Here is an interesting image that I created after we landed (I have it in a 3d point cloud). It is based on something called “structure from motion”. It had laser references (I was in the plane at the time, recording LIDAR data). I have no idea why they decided that this technology was not worthy of being interesting or investigated in. Politics, probably – but there had been so many years of resistance to upgrade hardware – so I am not surprised that this was the attitude. Upper management was not interested in upgrading hardware for years, aside from petty things like Raspberry Pi’s controlling very expensive cameras that nobody used at all. Let’s fire people and buy cameras nobody uses? Yeah. Good plan.
I am not sure why. This was just another example of policy and culture in NASA that does not encourage progress, but rather denies it. Actively discourages – and I’ve been seeing it for many years. There are so many people that are now gone from the NASA that I knew because they were dispensable, like me. Like a manager of mine told me often, and kind of made it clear often and in front of others, I was dispensable after almost 18 years of basically supporting the livelihoods of 20 people . I guess that was his job – but that was not cool. Why cut off the cash flow for a program? That is not good management.
And I know people that have been there longer than me that were let go just as easily as me, which is a shame for the branch I worked in.
In around 2005 I consulted with another US agency, and I told them that we could do much better with commercially available higher rate lasers, with much shorter pulse widths, and different hardware. In theory, we could possibly do UXO detection, among other things. They were very interested.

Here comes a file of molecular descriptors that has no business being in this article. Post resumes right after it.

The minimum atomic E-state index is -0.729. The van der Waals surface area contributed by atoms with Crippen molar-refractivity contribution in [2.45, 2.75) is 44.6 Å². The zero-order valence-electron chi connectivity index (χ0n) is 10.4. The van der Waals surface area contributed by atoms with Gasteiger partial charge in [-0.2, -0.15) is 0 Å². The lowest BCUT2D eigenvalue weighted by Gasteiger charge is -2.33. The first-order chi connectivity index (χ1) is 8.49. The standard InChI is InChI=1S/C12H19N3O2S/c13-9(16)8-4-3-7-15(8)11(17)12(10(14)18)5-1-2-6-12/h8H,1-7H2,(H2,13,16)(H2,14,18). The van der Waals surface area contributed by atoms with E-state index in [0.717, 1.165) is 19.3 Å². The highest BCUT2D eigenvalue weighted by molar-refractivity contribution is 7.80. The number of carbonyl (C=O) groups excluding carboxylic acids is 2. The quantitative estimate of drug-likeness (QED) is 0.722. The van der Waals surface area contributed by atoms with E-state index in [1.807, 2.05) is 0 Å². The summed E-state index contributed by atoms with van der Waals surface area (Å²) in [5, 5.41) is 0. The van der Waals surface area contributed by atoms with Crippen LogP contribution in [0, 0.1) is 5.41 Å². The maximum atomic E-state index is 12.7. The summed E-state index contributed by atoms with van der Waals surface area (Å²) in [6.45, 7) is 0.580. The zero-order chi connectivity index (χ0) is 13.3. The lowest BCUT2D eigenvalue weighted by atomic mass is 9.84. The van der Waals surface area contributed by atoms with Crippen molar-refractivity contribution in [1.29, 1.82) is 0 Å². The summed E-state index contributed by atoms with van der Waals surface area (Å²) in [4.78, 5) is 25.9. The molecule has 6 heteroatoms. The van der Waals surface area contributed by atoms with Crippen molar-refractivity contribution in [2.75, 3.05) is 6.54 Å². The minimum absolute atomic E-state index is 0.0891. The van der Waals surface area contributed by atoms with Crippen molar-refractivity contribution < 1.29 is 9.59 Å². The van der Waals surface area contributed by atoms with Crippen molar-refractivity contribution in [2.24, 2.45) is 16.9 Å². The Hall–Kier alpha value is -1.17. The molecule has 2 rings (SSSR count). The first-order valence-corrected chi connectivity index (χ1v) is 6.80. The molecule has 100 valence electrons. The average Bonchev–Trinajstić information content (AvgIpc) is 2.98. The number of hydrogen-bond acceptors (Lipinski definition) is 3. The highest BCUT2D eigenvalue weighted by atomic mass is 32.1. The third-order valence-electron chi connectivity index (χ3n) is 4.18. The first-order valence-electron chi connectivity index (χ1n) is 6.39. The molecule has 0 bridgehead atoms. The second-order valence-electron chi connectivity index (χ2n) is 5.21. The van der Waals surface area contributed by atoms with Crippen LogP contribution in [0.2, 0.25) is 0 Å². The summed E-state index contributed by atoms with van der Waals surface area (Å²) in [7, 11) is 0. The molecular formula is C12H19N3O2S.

The result? NASA management (in our group, the ATM group) decided on slower lasers, wider pulses – in the end worse resolution and more complicated setups, with worse results – not considering the advantages of shorter pulsed lasers and better digital hardware. I am surprised that the science community tolerated that. The accuracy went backwards. There was a lot of investment, but no improvement. Until lately.
Once the “new” lasers were bought in – 2017? 2016? 2015? – and everything was changed, it seemed like things were going for the better. Kind of – that is, they broke often. We shipped them back many times to be repaired, and they broke randomly while just sitting there in our lab. I drove more than once to FedEx to overnight them back to Northrup Grumman.
Switching to 10kHz (10,000 laser measurements per second, multiplied by 2 due to recording IR and 532nm at the same time) was a challenge that I took on and made sure it happened. It did work, and now they have that to use as they please. I hope for them that they all have employment for at least a little while, but I don’t have a great outlook on the future of the group due to the existing culture at NASA.
Edit: It is a 3D point cloud of millions of data points, all from images and can be referenced to laser data above a glacier. Who would not be interested in that? Apparently, NASA was not.